Quit fooling around with that robot vampire thing and get a real easel. I'd hate to see the finished Sink Terror with radiused corners or the bottom six inches cut off. Take a half a dozen 2x4s to a carpenter and for $50 he should be able to build you a free standing easel that will support a 4x8 foot canvas or debond panel.  Then you can use that robot vampire as a picture holder or a pistol target.

    Give me an hour and it will be in the trash.

    My fancy easel is still two to three months away, so minutes ago I got hold of a decent temporary one so I can get to work later.  I just need to assemble it.

    I found two Blick's stores within range, so I went and spent a little too much time there.  I also got a palette knife.  For anyone out there who also purchased that set of five palette knives off Amazon for $7, please, go get a real palette knife for something like $9.  What a difference.

    BOB73 said:
    PS I hope your foot gets better real soon.
    Foot is only bruised, no problem there.  I've wiped off all the smeared paint I can.  I don't want to attack it with turpentine because I'll probably take off more than I want.  I straightened the bent corner with some light hammering.  It looks okay, but the foam core is gone in places.

    Almost back in business, then a few evenings of repair painting.

    Thank you everyone, all is well, I'm just annoyed.
    ForgivenessRenoirJulianna
  • SummerSummer -
    edited January 11
    @PaulB ; I just sorted my stash of brushes and knives a few days ago.  My husband's knives are way more serious than mine.  Only occasionally have I have had to use his over the years.  Basically, I use the more flimsy ones made for artists and I have found these things useful: The ones with pointy tips and sharp edges I have found better for painting.  The rounded tipped ones seem to mix paints better.  The ones with raised mid-sections keep my knuckles off whatever the surface is that I'm working on.  I think that the flexible ones, the ones with bounce, are easier to work with.  The Bob Ross ones are really neat with many angles to choose from in a single knife and they fit the human hand better than any others I have tried.  Do you have any more advice about palette knives?  Thanks.  Summer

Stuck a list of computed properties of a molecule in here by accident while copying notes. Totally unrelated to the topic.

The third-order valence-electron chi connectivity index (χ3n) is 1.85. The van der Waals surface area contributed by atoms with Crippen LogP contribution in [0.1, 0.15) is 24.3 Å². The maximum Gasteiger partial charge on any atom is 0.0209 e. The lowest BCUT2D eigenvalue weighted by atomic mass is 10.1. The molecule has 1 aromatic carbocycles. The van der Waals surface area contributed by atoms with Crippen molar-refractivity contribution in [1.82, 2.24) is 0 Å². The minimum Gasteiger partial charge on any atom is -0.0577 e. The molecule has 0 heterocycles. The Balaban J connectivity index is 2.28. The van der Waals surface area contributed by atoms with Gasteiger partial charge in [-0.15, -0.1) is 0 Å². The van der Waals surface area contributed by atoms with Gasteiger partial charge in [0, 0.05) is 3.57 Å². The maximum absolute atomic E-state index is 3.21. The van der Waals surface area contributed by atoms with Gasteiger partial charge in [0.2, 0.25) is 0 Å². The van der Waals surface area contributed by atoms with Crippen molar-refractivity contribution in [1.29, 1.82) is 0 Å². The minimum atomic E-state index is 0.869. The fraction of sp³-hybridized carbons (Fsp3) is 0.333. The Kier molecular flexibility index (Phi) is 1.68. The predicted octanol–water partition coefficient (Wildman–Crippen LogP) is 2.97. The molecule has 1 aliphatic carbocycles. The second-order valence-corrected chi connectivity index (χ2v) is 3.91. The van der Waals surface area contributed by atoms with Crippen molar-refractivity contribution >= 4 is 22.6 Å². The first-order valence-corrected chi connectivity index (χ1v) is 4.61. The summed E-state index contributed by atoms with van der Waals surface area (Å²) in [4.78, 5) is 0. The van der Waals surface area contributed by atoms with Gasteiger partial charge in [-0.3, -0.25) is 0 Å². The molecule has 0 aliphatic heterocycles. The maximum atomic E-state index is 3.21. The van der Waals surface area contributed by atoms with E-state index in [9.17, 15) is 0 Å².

• Summer said:
    @PaulB ; What do you mean real palette knife?  I just sorted my stash of brushes and knives a few days ago.  My husband's knives are way more serious than mine.  I have had to use his over the years.  Basically, I use the more flimsy ones made for artists and I have found these things useful: The ones with pointy tips and sharp edges I have found better for painting.  The rounded tipped ones seem to mix paints better.  The ones with raised mid-sections keep my knuckles off whatever the surface is that I'm working on.  I think that the flexible ones, the ones with bounce, are easier to work with.  The Bob Ross ones are really neat with many angles to choose from in a single knife and they fit the human hand better than any others I have tried.  Do you have any more advice about palette knives?  Thanks.  Summer 
    Sorry @Summer, I was not very descriptive.  I just got a palette knife that is an elongated triangular shape, with a rounded tip and a dog-leg in the handle, having a very flexible tip.  It was 5 times the cost, but still low.  It does not have any sharp corners, and I'm guessing it won't scratch my palette like the others.
    Summer
  • SummerSummer -
    edited January 11
    Sounds cool!  A real sound investment as well.  :)
  • @PaulB, I'm glad to hear the dammage wasn't worse and that you can continue. Yin and Yang being what they are makes me wonder if you secretly "made" this accident happen so you could spend some more money on your studio and supplies. Or should we just blame it on Karma (you know- that leprachan guy or was that the Goblin)?
    PaulB
  • BOB73 said:
    ... wonder if you secretly "made" this accident happen so you could spend some more money on your studio and supplies.